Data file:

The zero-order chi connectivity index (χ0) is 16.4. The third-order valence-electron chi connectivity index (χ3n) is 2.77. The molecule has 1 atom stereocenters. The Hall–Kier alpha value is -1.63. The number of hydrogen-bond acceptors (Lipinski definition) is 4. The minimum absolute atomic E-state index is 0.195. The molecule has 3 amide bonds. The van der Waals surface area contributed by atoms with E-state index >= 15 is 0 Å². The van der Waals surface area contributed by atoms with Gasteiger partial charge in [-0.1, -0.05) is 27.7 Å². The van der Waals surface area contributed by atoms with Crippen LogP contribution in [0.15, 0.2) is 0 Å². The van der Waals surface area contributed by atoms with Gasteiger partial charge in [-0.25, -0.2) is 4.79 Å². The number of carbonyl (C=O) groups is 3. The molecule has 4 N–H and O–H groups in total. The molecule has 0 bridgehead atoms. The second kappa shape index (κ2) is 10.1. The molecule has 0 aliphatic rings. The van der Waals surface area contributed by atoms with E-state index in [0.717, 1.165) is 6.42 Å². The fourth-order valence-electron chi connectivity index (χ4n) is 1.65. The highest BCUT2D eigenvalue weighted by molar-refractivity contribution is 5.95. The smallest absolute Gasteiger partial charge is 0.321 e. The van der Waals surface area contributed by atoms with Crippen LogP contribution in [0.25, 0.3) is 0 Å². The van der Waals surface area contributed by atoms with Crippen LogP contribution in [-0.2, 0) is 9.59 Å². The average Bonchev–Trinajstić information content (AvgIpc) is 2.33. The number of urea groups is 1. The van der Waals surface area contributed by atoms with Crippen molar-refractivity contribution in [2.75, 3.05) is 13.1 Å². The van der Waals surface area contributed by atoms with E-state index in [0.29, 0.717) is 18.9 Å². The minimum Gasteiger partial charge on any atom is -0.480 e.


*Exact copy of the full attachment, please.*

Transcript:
The zero-order chi connectivity index (χ0) is 16.4. The third-order valence-electron chi connectivity index (χ3n) is 2.77. The molecule has 1 atom stereocenters. The Hall–Kier alpha value is -1.63. The number of hydrogen-bond acceptors (Lipinski definition) is 4. The minimum absolute atomic E-state index is 0.195. The molecule has 3 amide bonds. The van der Waals surface area contributed by atoms with E-state index >= 15 is 0 Å². The van der Waals surface area contributed by atoms with Gasteiger partial charge in [-0.1, -0.05) is 27.7 Å². The van der Waals surface area contributed by atoms with Crippen LogP contribution in [0.15, 0.2) is 0 Å². The van der Waals surface area contributed by atoms with Gasteiger partial charge in [-0.25, -0.2) is 4.79 Å². The number of carbonyl (C=O) groups is 3. The molecule has 4 N–H and O–H groups in total. The molecule has 0 bridgehead atoms. The second kappa shape index (κ2) is 10.1. The molecule has 0 aliphatic rings. The van der Waals surface area contributed by atoms with E-state index in [0.717, 1.165) is 6.42 Å². The fourth-order valence-electron chi connectivity index (χ4n) is 1.65. The highest BCUT2D eigenvalue weighted by molar-refractivity contribution is 5.95. The smallest absolute Gasteiger partial charge is 0.321 e. The van der Waals surface area contributed by atoms with Crippen LogP contribution in [0.25, 0.3) is 0 Å². The van der Waals surface area contributed by atoms with Crippen LogP contribution in [-0.2, 0) is 9.59 Å². The average Bonchev–Trinajstić information content (AvgIpc) is 2.33. The number of urea groups is 1. The van der Waals surface area contributed by atoms with Crippen molar-refractivity contribution in [2.75, 3.05) is 13.1 Å². The van der Waals surface area contributed by atoms with E-state index in [0.29, 0.717) is 18.9 Å². The minimum Gasteiger partial charge on any atom is -0.480 e.